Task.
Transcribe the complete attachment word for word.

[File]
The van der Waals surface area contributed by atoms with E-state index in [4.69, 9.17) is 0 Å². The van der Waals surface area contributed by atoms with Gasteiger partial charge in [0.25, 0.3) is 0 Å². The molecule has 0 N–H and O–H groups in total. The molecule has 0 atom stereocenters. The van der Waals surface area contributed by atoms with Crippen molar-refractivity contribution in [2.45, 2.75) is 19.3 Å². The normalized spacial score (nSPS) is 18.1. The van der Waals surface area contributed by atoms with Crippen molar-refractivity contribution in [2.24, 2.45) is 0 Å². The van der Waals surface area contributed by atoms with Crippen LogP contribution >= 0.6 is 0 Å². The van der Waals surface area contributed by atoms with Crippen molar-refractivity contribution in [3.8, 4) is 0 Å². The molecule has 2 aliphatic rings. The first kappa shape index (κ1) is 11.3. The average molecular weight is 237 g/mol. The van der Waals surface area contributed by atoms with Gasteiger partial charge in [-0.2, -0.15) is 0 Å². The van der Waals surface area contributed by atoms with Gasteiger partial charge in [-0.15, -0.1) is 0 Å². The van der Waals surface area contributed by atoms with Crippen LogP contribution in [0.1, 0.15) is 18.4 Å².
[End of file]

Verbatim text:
The van der Waals surface area contributed by atoms with E-state index in [4.69, 9.17) is 0 Å². The van der Waals surface area contributed by atoms with Gasteiger partial charge in [0.25, 0.3) is 0 Å². The molecule has 0 N–H and O–H groups in total. The molecule has 0 atom stereocenters. The van der Waals surface area contributed by atoms with Crippen molar-refractivity contribution in [2.45, 2.75) is 19.3 Å². The normalized spacial score (nSPS) is 18.1. The van der Waals surface area contributed by atoms with Crippen molar-refractivity contribution in [2.24, 2.45) is 0 Å². The van der Waals surface area contributed by atoms with Crippen LogP contribution >= 0.6 is 0 Å². The van der Waals surface area contributed by atoms with Crippen molar-refractivity contribution in [3.8, 4) is 0 Å². The molecule has 2 aliphatic rings. The first kappa shape index (κ1) is 11.3. The average molecular weight is 237 g/mol. The van der Waals surface area contributed by atoms with Gasteiger partial charge in [-0.2, -0.15) is 0 Å². The van der Waals surface area contributed by atoms with Gasteiger partial charge in [-0.15, -0.1) is 0 Å². The van der Waals surface area contributed by atoms with Crippen LogP contribution in [0.1, 0.15) is 18.4 Å².